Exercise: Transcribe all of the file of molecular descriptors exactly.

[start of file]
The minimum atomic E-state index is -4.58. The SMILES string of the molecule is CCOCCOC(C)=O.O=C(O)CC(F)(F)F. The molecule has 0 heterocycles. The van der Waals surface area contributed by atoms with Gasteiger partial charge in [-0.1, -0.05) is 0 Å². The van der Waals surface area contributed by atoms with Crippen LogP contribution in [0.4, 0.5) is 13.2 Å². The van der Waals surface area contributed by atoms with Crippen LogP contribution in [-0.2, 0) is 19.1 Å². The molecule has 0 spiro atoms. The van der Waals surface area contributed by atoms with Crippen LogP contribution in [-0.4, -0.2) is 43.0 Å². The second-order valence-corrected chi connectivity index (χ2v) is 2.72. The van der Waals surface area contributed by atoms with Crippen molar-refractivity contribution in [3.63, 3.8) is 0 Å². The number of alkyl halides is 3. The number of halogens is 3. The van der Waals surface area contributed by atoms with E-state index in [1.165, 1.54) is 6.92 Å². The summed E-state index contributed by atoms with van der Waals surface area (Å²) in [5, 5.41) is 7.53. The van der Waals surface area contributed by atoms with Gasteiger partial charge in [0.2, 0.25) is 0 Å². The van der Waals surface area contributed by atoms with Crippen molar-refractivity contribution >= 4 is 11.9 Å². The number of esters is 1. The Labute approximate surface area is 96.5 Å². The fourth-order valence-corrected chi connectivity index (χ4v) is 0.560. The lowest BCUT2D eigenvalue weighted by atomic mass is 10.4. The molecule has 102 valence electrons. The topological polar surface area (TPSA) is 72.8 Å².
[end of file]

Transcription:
The minimum atomic E-state index is -4.58. The SMILES string of the molecule is CCOCCOC(C)=O.O=C(O)CC(F)(F)F. The molecule has 0 heterocycles. The van der Waals surface area contributed by atoms with Gasteiger partial charge in [-0.1, -0.05) is 0 Å². The van der Waals surface area contributed by atoms with Crippen LogP contribution in [0.4, 0.5) is 13.2 Å². The van der Waals surface area contributed by atoms with Crippen LogP contribution in [-0.2, 0) is 19.1 Å². The molecule has 0 spiro atoms. The van der Waals surface area contributed by atoms with Crippen LogP contribution in [-0.4, -0.2) is 43.0 Å². The second-order valence-corrected chi connectivity index (χ2v) is 2.72. The van der Waals surface area contributed by atoms with Crippen molar-refractivity contribution in [3.63, 3.8) is 0 Å². The number of alkyl halides is 3. The number of halogens is 3. The van der Waals surface area contributed by atoms with E-state index in [1.165, 1.54) is 6.92 Å². The summed E-state index contributed by atoms with van der Waals surface area (Å²) in [5, 5.41) is 7.53. The van der Waals surface area contributed by atoms with Gasteiger partial charge in [0.2, 0.25) is 0 Å². The van der Waals surface area contributed by atoms with Crippen molar-refractivity contribution >= 4 is 11.9 Å². The number of esters is 1. The Labute approximate surface area is 96.5 Å². The fourth-order valence-corrected chi connectivity index (χ4v) is 0.560. The lowest BCUT2D eigenvalue weighted by atomic mass is 10.4. The molecule has 102 valence electrons. The topological polar surface area (TPSA) is 72.8 Å².